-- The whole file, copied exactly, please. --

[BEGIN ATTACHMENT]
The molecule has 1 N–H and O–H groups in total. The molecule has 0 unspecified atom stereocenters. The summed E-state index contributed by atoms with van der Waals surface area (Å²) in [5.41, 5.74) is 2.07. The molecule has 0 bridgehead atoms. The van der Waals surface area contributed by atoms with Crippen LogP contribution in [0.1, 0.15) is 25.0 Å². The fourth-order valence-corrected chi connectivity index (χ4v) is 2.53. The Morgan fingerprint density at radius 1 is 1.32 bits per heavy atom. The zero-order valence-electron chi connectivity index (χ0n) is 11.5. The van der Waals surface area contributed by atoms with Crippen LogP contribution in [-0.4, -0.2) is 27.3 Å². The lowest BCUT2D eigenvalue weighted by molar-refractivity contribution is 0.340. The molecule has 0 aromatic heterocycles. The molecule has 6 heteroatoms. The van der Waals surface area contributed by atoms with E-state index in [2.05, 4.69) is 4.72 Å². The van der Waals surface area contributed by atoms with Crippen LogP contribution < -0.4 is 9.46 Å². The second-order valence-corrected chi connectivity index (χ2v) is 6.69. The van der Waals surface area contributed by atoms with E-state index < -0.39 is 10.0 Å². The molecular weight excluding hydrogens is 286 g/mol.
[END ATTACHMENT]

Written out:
The molecule has 1 N–H and O–H groups in total. The molecule has 0 unspecified atom stereocenters. The summed E-state index contributed by atoms with van der Waals surface area (Å²) in [5.41, 5.74) is 2.07. The molecule has 0 bridgehead atoms. The van der Waals surface area contributed by atoms with Crippen LogP contribution in [0.1, 0.15) is 25.0 Å². The fourth-order valence-corrected chi connectivity index (χ4v) is 2.53. The Morgan fingerprint density at radius 1 is 1.32 bits per heavy atom. The zero-order valence-electron chi connectivity index (χ0n) is 11.5. The van der Waals surface area contributed by atoms with Crippen LogP contribution in [-0.4, -0.2) is 27.3 Å². The lowest BCUT2D eigenvalue weighted by molar-refractivity contribution is 0.340. The molecule has 0 aromatic heterocycles. The molecule has 6 heteroatoms. The van der Waals surface area contributed by atoms with E-state index in [2.05, 4.69) is 4.72 Å². The van der Waals surface area contributed by atoms with Crippen LogP contribution < -0.4 is 9.46 Å². The second-order valence-corrected chi connectivity index (χ2v) is 6.69. The van der Waals surface area contributed by atoms with E-state index < -0.39 is 10.0 Å². The molecular weight excluding hydrogens is 286 g/mol.